It might be a little bit of an understatement to say that Marvel Studios is on a roll these days — when is it not? — but the sheer volume of content the franchise has put out in 2021 is impossible not to notice. Starting with the premiere of “WandaVision” in January and set to culminate with the upcoming “Spider-Man: No Way Home” in mid-December, no less than ten new installments will have been added to the Marvel saga across film and television by the end of this year. Squarely in the middle of it all is “Shang-Chi and the Legend of the Ten Rings,” the studio’s first introductory standalone movie since “Captain Marvel” and easily one of its best.
In “Shang-Chi,” the eponymous hero (Simu Liu, “Kim’s Convenience”) is the son of Wenwu (Tony Leung, “Theory of Ambitions”), who is the megalomaniac owner of ten magical rings, which grant him power and immortality, and the leader of a mercenary organization named after them. Raised as an assassin following the murder of his mother (Fala Chen, “Secret Treasure”), Shang-Chi escapes from under his father’s thumb at 14 and starts a new life. Ten years later, he’s an aimless hotel valet named Shaun, who goes on joy rides and does drunk karaoke with his co-worker/best friend Katy (Awkwafina, “The Farewell”). The central action kicks in when he’s dragged back into his old world at his father’s insistence that his mother is alive and in danger.
Narratively, there’s a lot riding on “Shang-Chi.” It has to introduce a rather obscure comic book character and establish him as the first in a new generation of cinematic heroes outside of the familiar Avengers framework. The terms “Avengers movies” and “Marvel movies” have become all but synonymous by now, but “Shang-Chi” does good work of reminding viewers that there is a difference. Outside of one reference to “The Blip” and the return of a few minor characters, mostly for comedic purposes, the movie stands on its own, free from worries about continuity that bogged down some of the franchise’s previous offerings. If it weren’t for the familiar, invariable Marvel cinematography hanging over every shot, it might possible to forget you’re watching a Marvel movie.
The film’s broader themes are nothing new in terms of superhero fare — dead mother, daddy issues, an internal struggle between light and dark — and it’s absolutely packed with the action sequences one would expect from the genre. “Shang-Chi” doesn’t put a new spin on all of them, but it still finds ways to make itself feel fresh. Director Destin Daniel Cretton (“Just Mercy”) makes good use of wuxia elements that make the film’s many fight scenes visually interesting but also incredibly specific. The mixed styles of kung fu aren’t just impressive to look at: They’re defining character traits that make an impact on the way the story unfolds. At first, Shang-Chi fights like Wenwu, but then learns from his aunt (Michelle Yeoh, “Crazy Rich Asians”) how to fight like his mother. His estranged sister Xialing (Meng’er Zhang, debut) doesn’t fight exactly like any of them, but for good reason. These physical features are inseparable from the narrative and its overarching themes of family and filial piety, which saves all of the fighting — and there’s a lot of it — from feeling completely gratuitous.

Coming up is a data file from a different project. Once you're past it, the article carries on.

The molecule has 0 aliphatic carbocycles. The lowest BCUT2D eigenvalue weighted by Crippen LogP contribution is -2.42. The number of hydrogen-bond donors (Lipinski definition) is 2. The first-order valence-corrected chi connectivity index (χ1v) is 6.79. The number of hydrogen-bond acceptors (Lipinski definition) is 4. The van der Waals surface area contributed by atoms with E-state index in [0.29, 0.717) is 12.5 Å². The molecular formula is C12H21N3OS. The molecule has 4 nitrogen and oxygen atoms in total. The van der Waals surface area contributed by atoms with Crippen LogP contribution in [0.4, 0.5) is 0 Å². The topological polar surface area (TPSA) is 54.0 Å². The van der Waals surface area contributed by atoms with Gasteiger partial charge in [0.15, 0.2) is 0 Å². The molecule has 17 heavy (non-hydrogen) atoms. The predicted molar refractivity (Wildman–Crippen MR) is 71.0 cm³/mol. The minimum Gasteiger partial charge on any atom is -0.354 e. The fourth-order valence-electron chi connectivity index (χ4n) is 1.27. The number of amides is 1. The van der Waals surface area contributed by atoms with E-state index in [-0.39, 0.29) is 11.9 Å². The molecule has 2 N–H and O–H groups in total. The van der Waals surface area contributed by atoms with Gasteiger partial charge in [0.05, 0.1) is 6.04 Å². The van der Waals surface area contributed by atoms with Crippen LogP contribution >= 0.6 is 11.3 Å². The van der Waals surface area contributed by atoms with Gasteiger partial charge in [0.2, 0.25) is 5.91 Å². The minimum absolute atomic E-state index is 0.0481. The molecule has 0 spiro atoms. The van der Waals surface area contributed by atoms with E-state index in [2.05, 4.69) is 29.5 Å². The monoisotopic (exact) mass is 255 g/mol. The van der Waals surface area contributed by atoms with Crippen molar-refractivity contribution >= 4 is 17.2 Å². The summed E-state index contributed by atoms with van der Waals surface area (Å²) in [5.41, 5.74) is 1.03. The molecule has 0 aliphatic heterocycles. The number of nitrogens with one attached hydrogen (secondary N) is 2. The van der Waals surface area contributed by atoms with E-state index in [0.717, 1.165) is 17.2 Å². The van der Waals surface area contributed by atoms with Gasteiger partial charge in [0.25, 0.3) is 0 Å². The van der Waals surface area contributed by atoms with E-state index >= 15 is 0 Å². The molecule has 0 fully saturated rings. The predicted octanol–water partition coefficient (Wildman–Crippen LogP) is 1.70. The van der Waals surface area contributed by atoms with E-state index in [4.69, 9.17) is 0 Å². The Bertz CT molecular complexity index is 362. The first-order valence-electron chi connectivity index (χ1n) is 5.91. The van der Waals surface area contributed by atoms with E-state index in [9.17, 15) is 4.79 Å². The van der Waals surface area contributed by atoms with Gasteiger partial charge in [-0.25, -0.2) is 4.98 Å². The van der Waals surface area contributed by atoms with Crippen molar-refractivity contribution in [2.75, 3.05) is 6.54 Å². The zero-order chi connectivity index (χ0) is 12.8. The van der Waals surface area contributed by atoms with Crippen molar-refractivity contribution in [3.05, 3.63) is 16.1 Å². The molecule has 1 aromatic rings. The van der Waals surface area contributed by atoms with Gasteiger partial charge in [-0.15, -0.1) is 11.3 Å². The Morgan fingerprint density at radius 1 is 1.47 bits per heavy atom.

The stacked cast does great physical work alongside inhabiting the new world they’re introducing with ease. Liu makes a good leading man, but the strength and presence of the actors around him — Leung, Yeoh and Awkwafina in particular — often lead viewers’ eyes elsewhere. “Shang-Chi” marks Leung’s first appearance in Hollywood, but he’s an actor of legendary proportions on the international stage. He is, as always, intensely charismatic, and he pulls attention so significantly that Wenwu’s dogged but futile quest to bring back his wife — and, by extension, his humanity — becomes the film’s real emotional center.
There’s also a certain amount of cultural pressure on the movie and its cast by virtue of “Shang-Chi” being Marvel’s first Asian-led entry, one that also has to re-contextualize a hero outside of 100-year-old racist origins. It’s been subjected to the same inane conversation that pops up every time someone who is not white and/or male leads a superhero movie, a conversation both DC’s “Wonder Woman” and Marvel’s “Black Panther” were saddled with — if the movie fails, what might it mean for other women, other Black, other Asian superheroes? It’s an unfortunate, tired, monolith-making but inevitable burden which anything that tries to add diversity to a white and male-dominated canon has to carry.
Thankfully, “Shang-Chi and the Legend of the Ten Rings” succeeds. It’s fun, manages to inject a good amount of cultural specificity and effectively establishes a character who we’ll no doubt be seeing a lot of over the next decade. If anything, see it for the extraordinary cast and the eight-minute bus fight scene everyone’s talking about. It lives up to the hype.
Daily Arts Writer Katrina Stebbins can be reached at firstname.lastname@example.org.